It was interesting, when I dressed before daylight, to peep out of the window, where my candles were reflected in the black panes like two beacons, and, finding all beyond still enshrouded in the indistinctness of last night, to watch how it turned out when the day came on. As the prospect gradually revealed itself, and disclosed the scene over which the wind had wandered in the dark, like my memory over my life, I had a pleasure in discovering the unknown objects that had been around me in my sleep. At first they were faintly discernible in the mist, and above them the later stars still glimmered. That pale interval over, the picture began to enlarge and fill up so fast, that, at every new peep, I could have found enough to look at for an hour. Imperceptibly, my candles became the only incongruous part of the morning, the dark places in my room all melted away.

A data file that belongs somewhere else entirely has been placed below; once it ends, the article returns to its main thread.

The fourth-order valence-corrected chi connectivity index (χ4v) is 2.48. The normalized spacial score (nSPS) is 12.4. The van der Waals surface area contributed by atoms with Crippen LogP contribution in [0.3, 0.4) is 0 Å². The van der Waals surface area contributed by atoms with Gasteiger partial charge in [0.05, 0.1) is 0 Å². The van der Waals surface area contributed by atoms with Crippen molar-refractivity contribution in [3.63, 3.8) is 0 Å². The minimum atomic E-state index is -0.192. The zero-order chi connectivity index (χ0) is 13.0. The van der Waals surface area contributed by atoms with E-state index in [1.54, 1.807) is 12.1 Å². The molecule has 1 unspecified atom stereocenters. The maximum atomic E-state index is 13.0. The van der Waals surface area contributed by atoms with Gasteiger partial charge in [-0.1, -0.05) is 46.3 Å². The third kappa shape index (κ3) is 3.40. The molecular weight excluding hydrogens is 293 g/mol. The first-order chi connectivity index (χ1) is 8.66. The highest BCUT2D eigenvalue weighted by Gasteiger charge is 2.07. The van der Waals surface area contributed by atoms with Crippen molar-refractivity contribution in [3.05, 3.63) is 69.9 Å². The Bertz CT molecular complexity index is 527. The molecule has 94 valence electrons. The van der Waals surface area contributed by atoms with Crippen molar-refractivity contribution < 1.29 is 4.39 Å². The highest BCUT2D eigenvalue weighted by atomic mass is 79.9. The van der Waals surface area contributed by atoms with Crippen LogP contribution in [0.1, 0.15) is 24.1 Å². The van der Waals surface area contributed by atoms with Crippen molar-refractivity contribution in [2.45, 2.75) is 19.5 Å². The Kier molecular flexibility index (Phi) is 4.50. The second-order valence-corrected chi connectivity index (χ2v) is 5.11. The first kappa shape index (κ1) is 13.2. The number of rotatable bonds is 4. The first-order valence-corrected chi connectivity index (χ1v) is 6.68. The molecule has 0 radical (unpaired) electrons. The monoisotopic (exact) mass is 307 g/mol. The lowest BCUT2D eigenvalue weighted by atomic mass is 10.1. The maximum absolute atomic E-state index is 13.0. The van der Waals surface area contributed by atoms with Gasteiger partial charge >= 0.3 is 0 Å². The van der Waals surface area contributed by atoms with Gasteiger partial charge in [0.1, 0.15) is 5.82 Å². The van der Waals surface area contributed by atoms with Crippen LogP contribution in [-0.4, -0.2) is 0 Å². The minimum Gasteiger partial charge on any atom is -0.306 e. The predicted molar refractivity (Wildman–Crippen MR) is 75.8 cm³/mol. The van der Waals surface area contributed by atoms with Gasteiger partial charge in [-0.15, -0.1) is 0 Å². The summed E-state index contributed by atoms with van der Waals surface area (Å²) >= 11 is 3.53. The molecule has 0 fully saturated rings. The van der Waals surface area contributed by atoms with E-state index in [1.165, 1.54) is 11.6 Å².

Charles Dickens, Bleak House